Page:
Writing across Languages

Converting and Annotating Multilingual Sentences & Quotes – My Experience

Initially, I was very unsure about this task, because as someone who has focused on literature during their studies (for good reason), I am neither that good at linguistics, nor at programming or coding. While it seemed an intriguing task, there was also some apprehension on my part, looking at the Google Colab file for the first time. However, this was quickly overcome when we went through the steps one by one. I was curious to see how this program would deal with multilingual sentences, when it is based purely on English.

I chose to examine A Concise Chinese-English Dictionary for Lovers. This book not only contains multilingual sentences as in a mixture of English and Chinese, it also contains grammatically incorrect English, as it is written from the point of view of the protagonist, who is learning English as the storyline progresses.

Because of this, I naturally ran into some issues. One of the sentences I chose to look at this one: „Chinese we say shi yue huai tai (十月怀胎). It means giving the birth after ten months pregnant.“
When it came to the POS tagging, not only did it categorise all of the pinyin Chinese words in the sentence as proper nouns, it also counted the Hànzì as one word, instead of a whole sentence.
In addition to this, the word „Chinese“ was categorised as an adjective, since spaCy is incapable of recognising that it is meant as a noun, since the sentence is not grammatically correct.

It was definitely interesting to see, what the program made of the example sentences from A Concise Chinese-English Dictionary for Lovers, and even though I am still in the process of getting the hang of tokenisation and dependencies, I am interested to see what we do next.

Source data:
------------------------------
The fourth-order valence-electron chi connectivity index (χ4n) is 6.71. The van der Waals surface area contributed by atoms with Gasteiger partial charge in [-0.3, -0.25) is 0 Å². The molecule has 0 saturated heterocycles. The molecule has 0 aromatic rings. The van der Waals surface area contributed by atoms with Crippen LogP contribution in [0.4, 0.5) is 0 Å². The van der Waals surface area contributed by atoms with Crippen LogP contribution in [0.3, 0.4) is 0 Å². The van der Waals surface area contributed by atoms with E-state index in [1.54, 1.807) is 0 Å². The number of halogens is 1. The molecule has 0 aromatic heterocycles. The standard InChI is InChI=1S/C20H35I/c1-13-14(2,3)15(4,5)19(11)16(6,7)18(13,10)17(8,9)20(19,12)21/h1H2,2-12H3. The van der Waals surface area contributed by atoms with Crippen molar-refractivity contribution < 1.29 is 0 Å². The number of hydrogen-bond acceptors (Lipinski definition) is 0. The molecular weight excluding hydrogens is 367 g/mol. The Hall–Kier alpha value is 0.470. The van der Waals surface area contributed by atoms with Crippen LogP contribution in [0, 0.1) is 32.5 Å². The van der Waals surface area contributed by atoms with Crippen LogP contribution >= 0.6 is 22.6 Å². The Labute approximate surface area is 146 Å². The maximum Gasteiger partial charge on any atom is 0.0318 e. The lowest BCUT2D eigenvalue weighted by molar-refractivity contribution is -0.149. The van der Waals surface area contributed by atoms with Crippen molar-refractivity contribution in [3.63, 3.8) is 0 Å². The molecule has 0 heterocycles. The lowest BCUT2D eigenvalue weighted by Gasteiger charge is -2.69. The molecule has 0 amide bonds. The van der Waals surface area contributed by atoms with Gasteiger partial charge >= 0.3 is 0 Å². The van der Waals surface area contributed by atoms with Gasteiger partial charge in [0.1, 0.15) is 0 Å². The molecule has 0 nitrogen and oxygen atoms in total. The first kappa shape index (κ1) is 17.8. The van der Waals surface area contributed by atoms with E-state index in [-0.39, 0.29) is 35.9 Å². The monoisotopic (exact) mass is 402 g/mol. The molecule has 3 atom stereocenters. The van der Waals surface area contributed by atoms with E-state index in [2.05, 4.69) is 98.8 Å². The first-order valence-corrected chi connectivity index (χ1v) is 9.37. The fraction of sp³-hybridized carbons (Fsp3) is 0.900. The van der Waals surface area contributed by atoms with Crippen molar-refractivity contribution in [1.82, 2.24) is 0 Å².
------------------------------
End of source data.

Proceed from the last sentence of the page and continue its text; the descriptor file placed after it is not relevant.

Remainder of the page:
Ein Gedanke zu “Converting and Annotating Multilingual Sentences & Quotes – My Experience

  1. anneschu

    I find it really interesting to see, how the programme reacts with grammatically incorrect English, as this wasn't the case with my examples. I bet there were a lot of mistakes from spaCy on that part. At first I was also a bit unsure about especially the linguistic aspect of this class, as I had my last linguistic class a few years back, but the step-by-step guide-through also helped me a lot. It is also quite interesting, that no matter which non-English language, the programme likes to interpret them as proper nouns and very very rarely as something else. What is different to my findings is that you also have a different writing system, the Hànzì, and how spaCy reacts to this. Did you try out whether it also categorises the characters as one word when you put spaces in-between (even though that then would not be correct from the Chinese perspective)?

Schreibe einen Kommentar

Deine E-Mail-Adresse wird nicht veröffentlicht. Erforderliche Felder sind mit * markiert